Recipes engineered for perfection—what exactly does that mean? We take you inside Cook’s Illustrated’s science experiments.
Most recipes for sticky toffee pudding call for softening the tough, papery skins of dried dates by soaking them in baking soda–laced water. But we couldn’t help but wonder whether this actually made a difference. Were we adding an extra step where we didn’t need one?
To verify the validity of this practice, we compared dates that had been soaked in baking soda–water to dates soaked in plain water.
When we took the dried fruits out of their respective water baths, the dates soaked in baking soda–water were indeed soft and tender, while the skins of the plain water dates were leathery.
So we proved that baking soda made a difference, but why? It turns out that the skins of dried dates contain pectin, an acidic compound that acts as a glue, holding the cells of the date skin together. Soaking the dates in alkaline baking soda water sparks an acid-alkaline chemical reaction. When an acid and an alkaline come in contact, they react to form sodium salts (not to be confused with table salt). The sodium salts are soluble in water and thus get washed away from between the cells of the date skins, weakening and softening them.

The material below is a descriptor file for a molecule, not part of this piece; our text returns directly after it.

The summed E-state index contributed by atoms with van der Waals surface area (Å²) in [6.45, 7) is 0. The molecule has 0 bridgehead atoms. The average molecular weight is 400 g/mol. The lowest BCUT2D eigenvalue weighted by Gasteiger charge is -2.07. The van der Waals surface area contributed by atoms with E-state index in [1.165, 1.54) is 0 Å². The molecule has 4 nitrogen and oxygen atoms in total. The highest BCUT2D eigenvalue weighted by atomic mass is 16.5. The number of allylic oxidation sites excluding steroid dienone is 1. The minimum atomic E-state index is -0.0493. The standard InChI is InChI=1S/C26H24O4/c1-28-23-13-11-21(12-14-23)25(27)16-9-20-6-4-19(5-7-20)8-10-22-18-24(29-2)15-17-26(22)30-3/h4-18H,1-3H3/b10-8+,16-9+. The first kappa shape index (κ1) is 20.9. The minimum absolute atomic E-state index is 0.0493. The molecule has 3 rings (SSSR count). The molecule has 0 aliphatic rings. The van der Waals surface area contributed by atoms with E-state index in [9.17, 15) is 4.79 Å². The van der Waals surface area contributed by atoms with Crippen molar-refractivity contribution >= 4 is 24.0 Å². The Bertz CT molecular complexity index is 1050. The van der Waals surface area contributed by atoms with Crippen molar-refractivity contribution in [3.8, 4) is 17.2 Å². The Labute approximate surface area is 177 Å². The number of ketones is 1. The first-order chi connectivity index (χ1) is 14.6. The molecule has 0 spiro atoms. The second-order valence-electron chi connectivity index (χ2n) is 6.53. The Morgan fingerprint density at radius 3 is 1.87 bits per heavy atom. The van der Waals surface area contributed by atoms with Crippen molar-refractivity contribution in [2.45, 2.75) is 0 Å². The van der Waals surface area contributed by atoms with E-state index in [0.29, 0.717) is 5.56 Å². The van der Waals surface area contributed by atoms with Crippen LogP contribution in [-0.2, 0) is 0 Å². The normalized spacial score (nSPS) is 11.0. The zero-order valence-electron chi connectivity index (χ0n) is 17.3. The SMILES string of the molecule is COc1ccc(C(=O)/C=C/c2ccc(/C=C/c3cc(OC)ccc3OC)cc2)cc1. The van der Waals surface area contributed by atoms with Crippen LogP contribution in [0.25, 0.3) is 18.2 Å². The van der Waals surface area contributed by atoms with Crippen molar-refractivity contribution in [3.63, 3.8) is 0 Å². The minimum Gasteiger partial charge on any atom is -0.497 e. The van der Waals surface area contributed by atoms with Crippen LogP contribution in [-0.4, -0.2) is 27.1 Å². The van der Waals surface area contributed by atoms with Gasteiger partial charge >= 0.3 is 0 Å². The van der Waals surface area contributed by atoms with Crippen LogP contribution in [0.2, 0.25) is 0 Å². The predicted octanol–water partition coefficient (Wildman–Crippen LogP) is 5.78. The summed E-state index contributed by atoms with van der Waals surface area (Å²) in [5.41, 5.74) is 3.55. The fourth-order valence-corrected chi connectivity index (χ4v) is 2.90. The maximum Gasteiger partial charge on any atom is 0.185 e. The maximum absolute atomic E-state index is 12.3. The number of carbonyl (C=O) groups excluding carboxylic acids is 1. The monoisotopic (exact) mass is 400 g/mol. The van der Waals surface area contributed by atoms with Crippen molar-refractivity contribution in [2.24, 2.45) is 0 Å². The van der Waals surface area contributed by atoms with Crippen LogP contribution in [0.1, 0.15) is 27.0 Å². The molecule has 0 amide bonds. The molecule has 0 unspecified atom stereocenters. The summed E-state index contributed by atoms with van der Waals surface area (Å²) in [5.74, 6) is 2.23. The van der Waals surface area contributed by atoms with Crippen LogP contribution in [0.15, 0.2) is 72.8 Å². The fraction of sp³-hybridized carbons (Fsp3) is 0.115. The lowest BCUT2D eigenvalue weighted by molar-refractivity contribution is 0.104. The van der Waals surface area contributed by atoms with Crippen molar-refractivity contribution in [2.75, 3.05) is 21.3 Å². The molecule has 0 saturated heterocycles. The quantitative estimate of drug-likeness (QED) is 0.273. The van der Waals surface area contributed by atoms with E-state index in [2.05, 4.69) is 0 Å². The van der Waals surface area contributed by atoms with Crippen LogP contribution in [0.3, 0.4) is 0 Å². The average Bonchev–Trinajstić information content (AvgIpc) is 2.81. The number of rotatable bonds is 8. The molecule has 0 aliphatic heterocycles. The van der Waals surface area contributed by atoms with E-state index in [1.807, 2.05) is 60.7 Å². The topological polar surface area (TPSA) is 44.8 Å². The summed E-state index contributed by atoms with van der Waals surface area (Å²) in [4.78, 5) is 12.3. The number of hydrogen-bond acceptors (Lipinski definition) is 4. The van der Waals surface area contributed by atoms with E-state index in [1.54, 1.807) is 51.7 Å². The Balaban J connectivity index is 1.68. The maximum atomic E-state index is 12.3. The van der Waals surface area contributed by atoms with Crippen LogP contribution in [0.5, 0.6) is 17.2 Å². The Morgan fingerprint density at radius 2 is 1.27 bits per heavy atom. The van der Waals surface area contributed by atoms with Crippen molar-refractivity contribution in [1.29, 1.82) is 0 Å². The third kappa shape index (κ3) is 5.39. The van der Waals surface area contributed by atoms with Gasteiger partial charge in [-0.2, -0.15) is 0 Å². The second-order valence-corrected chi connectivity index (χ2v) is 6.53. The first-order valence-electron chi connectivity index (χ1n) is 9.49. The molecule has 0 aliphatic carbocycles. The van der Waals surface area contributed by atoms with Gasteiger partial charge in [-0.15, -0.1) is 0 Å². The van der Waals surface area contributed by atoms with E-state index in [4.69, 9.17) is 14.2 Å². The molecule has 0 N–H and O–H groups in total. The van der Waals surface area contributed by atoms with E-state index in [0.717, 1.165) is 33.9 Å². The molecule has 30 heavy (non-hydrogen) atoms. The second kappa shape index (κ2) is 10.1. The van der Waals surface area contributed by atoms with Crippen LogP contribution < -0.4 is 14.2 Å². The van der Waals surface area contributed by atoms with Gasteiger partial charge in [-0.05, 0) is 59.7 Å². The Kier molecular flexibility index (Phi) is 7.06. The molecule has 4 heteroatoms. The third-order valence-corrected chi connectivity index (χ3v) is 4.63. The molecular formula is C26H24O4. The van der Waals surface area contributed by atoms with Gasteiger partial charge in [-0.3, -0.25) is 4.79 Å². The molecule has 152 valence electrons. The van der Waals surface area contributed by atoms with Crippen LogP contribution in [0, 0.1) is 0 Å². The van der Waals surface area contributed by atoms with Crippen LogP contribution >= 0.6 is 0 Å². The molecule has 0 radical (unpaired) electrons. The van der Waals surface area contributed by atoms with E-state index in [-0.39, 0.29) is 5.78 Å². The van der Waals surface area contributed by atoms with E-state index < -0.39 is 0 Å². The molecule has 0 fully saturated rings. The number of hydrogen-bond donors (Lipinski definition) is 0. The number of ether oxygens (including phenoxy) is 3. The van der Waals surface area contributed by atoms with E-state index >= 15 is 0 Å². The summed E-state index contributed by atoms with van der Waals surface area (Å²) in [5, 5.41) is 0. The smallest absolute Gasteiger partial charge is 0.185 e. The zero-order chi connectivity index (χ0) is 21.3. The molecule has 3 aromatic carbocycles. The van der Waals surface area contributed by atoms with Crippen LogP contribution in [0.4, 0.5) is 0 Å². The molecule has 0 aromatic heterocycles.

MAKE IT NOW: Our recipe for Large Sticky Toffee Pudding is free through April 23rd, 2013.